For years, I’ve said it and felt it. I’ve heard others say it, too. “I’m always so busy. I wish the world would just slow down.” So many times I’ve thought about how I just want to jump off the crazy hamster wheel to just SLOW DOWN and BREATHE. To just BE. This is never, ever how I imagined it happening.

I never would have wished for it to happen in a way that has brought so much devastation across the entire world, with thousands dead, doctors having to choose who to save, ice rinks turned into temporary morgues and basically living in fear that the vulnerable people we love won’t be lucky enough to make it through.

I have a dear friend going through chemo. Parents in the high-risk age group. A nephew who is very immuno-compromised. Many friends who are nurses and midwives, working in hospitals every single day. I have elderly neighbours. I know dozens of people who are deemed high risk…and I don’t know if they’ll all survive this, which is terrifying and gut-wrenching to think about. I’m sure you do, too.

2020 Was Going to Be THE Year

On a less life-threatening scale, but nonetheless difficult one, I am currently not allowed to attend hospital births, and have had to support my devastated clients through that. I have also put a hold on taking any new bookings. 2020 was going to be “the year” I was finally giving my business space and energy to flourish. I think every year, we all start with such ambitious goals and resolutions – this will be THE year for [insert your priority and goals and dreams here]. And then something like this happens, and it all goes out the window.

BUT at the same time, it has been a chance for me to do exactly what I’ve wished for, for so long. Since becoming a mother time suddenly feels like it has sped up. The days blur into the weeks, the weeks blur into years and you sometimes feel like you’re really just hanging on by a thread and going along for the ride.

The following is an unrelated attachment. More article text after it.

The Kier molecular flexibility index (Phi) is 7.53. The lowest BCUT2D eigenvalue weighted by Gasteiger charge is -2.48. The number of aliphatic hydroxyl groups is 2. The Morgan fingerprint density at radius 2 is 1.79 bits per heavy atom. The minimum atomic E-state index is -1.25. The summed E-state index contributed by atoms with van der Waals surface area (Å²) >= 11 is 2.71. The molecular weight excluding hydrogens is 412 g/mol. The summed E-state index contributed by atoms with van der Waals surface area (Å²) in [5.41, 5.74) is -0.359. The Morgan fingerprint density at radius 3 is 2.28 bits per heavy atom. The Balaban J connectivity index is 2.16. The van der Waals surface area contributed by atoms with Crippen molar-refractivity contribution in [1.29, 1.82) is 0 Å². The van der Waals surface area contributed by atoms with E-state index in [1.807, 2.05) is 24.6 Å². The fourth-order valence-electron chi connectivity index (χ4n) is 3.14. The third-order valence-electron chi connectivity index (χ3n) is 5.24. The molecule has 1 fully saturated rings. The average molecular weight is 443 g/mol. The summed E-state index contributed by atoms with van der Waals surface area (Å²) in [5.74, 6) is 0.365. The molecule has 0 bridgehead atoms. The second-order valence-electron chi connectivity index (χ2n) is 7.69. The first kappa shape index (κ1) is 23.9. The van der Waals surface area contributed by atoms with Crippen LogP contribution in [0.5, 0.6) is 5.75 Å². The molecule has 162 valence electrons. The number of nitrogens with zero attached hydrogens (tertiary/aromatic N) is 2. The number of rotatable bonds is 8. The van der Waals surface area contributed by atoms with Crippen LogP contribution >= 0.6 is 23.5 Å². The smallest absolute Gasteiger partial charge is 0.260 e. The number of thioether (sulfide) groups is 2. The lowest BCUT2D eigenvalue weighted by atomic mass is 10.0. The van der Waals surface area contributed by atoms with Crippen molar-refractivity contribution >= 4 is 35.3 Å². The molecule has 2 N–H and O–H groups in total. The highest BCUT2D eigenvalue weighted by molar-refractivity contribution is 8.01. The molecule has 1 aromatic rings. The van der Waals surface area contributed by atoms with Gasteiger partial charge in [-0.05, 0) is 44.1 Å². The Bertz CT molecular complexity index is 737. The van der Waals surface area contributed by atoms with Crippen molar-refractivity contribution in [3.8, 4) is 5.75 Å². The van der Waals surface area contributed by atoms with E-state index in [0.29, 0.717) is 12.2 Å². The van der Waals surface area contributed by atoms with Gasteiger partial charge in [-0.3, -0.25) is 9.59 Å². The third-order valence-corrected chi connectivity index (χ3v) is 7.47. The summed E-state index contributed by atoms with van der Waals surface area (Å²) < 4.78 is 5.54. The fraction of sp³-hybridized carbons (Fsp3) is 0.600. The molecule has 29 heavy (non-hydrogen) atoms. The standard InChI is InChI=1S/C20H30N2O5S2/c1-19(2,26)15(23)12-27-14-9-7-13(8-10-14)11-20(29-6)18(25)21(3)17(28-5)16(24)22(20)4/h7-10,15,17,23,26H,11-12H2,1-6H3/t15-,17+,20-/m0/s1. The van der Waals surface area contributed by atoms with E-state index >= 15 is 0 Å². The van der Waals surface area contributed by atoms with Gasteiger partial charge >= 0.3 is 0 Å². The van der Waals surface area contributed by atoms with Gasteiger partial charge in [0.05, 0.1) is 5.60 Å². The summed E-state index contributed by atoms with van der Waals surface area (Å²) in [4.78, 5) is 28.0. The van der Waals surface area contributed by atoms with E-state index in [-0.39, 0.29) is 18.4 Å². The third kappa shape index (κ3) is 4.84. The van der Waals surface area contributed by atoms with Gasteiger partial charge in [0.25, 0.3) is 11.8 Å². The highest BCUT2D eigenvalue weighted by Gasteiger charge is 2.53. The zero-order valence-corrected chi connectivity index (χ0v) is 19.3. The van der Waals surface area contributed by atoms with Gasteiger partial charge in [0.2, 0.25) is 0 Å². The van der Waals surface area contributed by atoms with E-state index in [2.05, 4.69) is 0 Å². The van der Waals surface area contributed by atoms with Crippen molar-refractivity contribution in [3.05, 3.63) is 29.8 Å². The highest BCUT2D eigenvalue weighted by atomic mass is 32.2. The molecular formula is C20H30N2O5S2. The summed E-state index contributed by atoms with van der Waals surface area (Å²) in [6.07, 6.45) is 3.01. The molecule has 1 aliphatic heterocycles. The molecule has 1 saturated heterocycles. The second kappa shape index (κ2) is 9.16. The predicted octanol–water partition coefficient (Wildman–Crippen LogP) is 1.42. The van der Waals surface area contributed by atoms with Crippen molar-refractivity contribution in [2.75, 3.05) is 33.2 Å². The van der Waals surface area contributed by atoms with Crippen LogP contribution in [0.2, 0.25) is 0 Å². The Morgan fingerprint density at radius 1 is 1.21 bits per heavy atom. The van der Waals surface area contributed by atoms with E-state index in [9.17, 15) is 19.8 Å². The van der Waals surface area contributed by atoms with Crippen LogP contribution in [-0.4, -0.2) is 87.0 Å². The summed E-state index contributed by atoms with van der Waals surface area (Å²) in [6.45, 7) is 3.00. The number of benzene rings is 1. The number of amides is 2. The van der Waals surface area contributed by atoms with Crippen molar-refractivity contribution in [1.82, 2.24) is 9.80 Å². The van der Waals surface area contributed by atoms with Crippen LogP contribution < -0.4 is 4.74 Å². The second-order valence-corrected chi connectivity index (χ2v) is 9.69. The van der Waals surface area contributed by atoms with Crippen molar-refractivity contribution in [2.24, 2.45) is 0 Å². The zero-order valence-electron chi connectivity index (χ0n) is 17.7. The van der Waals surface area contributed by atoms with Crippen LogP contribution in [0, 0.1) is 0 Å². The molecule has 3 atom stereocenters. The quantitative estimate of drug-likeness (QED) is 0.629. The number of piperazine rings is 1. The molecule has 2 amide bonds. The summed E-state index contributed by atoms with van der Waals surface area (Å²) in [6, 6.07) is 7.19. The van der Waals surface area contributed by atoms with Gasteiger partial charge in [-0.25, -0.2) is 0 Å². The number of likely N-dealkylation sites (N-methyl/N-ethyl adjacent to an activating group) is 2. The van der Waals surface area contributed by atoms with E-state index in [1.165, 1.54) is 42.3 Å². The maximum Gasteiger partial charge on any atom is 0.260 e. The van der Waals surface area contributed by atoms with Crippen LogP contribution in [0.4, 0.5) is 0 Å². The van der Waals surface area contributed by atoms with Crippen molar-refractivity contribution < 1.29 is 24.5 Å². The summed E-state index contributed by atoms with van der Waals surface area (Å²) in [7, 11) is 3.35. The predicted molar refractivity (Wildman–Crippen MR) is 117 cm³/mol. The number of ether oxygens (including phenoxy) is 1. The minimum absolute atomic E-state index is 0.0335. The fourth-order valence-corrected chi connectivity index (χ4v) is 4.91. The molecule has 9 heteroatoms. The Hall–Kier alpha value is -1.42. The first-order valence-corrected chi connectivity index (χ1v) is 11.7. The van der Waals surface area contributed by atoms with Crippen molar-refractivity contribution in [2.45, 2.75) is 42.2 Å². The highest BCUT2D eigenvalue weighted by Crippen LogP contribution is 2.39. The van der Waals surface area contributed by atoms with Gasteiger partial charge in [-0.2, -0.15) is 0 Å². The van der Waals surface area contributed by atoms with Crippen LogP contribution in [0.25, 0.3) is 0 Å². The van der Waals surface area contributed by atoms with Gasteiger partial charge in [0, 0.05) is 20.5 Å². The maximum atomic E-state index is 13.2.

This obviously won’t apply to everyone, BUT if you do find yourself suddenly at home a LOT more – no school runs, no extracurricular activities, no work etc….

Breathe and Just Be

Amidst all the feelings of anxiety, I am making a conscious effort to use this time as my chance to BREATHE and BE, and I encourage you to do the same. We are so used to schedules, routines, control and plans. We no longer have that, so we must instead surrender, be present and take each hour, each day as it comes. If you are expecting a baby, or have a new baby, or even if you’re a parent of older children, I encourage you to use this time to be connected and present, too.

You don’t HAVE to do everything. You don’t HAVE to “bounce back” or “get back to normal” or be running, exhausted, on the hamster wheel. That pressure on women and new mothers to do it all are just not there at the moment (for some of us). Yes, in some ways there is extra mental load and pressure (finding adequate supplies and making sure you’re well-stocked, rejigging the budget, ensuring your kids are following strict hygiene measures etc). BUT I suggest that with any extra time you have at home…

Pregnant During Covid-19

If you are pregnant…

– Take baths and feel your baby moving

– Take naps, go to bed early

– Make a belly cast (order materials online)

– Do an online hypnobirthing course or other birth preparation

– Write/draw/colour affirmations

– Take self-portraits

– Cook nourishing food to freeze for when your baby is born

– Do pregnancy yoga

– Have a virtual baby shower/mother blessing

– Go for a walk on a quiet beach (obviously following strict hygiene and physical distancing measures)

– Join a “due in” group and connect with other mamas

– Research your birth choices so you can feel prepared and confident

Birthing During Covid-19

If you are birthing…

– Stay tuned, because I have a whole post coming about that soon!!

Have You Just Brought Your Newborn Home?

If you have a newborn…

– Stay in your “nest” and/or bed and do skin to skin with your baby as much as you can

– Take baths or showers with your baby

– Sleep in/nap when you can

– Enjoy time with your older children that you may not otherwise have, and the opportunity they have to be at home and bond with their new       sibling in a meaningful way

– Spend time with your partner if/when they’re not working and encourage their bond with your new baby, too

– Zoom/FaceTime/WhatsApp/Skype with family and friends